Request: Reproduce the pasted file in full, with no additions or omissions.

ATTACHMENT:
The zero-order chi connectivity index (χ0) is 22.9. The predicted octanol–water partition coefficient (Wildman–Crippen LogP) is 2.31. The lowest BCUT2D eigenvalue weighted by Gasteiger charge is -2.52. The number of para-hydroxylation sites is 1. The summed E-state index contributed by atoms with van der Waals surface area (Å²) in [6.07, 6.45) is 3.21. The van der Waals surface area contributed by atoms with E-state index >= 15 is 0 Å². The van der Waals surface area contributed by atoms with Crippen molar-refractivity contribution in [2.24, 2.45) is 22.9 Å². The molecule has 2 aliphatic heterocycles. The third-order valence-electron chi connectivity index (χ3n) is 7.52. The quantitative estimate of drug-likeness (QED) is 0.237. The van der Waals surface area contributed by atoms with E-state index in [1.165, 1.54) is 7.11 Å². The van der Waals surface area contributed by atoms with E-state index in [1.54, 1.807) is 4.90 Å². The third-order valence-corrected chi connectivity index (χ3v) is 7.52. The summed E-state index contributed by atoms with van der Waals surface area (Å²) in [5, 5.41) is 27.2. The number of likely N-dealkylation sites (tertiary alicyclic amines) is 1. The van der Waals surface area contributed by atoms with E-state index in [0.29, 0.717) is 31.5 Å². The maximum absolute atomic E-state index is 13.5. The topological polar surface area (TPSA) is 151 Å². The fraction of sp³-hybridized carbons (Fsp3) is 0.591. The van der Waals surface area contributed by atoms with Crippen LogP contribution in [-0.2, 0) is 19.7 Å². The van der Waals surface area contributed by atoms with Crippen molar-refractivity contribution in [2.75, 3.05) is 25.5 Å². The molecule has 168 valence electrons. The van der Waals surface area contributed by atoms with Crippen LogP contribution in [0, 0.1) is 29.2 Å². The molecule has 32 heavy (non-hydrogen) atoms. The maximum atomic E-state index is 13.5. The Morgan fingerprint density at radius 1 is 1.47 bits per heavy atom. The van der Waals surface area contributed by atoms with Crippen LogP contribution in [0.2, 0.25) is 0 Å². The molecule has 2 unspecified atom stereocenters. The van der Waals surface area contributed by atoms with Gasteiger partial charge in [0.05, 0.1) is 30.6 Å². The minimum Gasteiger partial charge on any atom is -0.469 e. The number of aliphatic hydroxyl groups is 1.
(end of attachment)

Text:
The zero-order chi connectivity index (χ0) is 22.9. The predicted octanol–water partition coefficient (Wildman–Crippen LogP) is 2.31. The lowest BCUT2D eigenvalue weighted by Gasteiger charge is -2.52. The number of para-hydroxylation sites is 1. The summed E-state index contributed by atoms with van der Waals surface area (Å²) in [6.07, 6.45) is 3.21. The van der Waals surface area contributed by atoms with E-state index >= 15 is 0 Å². The van der Waals surface area contributed by atoms with Crippen molar-refractivity contribution in [2.24, 2.45) is 22.9 Å². The molecule has 2 aliphatic heterocycles. The third-order valence-electron chi connectivity index (χ3n) is 7.52. The quantitative estimate of drug-likeness (QED) is 0.237. The van der Waals surface area contributed by atoms with E-state index in [1.165, 1.54) is 7.11 Å². The van der Waals surface area contributed by atoms with E-state index in [1.54, 1.807) is 4.90 Å². The third-order valence-corrected chi connectivity index (χ3v) is 7.52. The summed E-state index contributed by atoms with van der Waals surface area (Å²) in [5, 5.41) is 27.2. The number of likely N-dealkylation sites (tertiary alicyclic amines) is 1. The van der Waals surface area contributed by atoms with E-state index in [0.29, 0.717) is 31.5 Å². The maximum absolute atomic E-state index is 13.5. The topological polar surface area (TPSA) is 151 Å². The fraction of sp³-hybridized carbons (Fsp3) is 0.591. The van der Waals surface area contributed by atoms with Crippen LogP contribution in [-0.2, 0) is 19.7 Å². The van der Waals surface area contributed by atoms with Crippen molar-refractivity contribution in [2.75, 3.05) is 25.5 Å². The molecule has 168 valence electrons. The van der Waals surface area contributed by atoms with Crippen LogP contribution in [0, 0.1) is 29.2 Å². The molecule has 32 heavy (non-hydrogen) atoms. The maximum atomic E-state index is 13.5. The Morgan fingerprint density at radius 1 is 1.47 bits per heavy atom. The van der Waals surface area contributed by atoms with Crippen LogP contribution in [0.2, 0.25) is 0 Å². The molecule has 2 unspecified atom stereocenters. The van der Waals surface area contributed by atoms with Gasteiger partial charge in [0.05, 0.1) is 30.6 Å². The minimum Gasteiger partial charge on any atom is -0.469 e. The number of aliphatic hydroxyl groups is 1.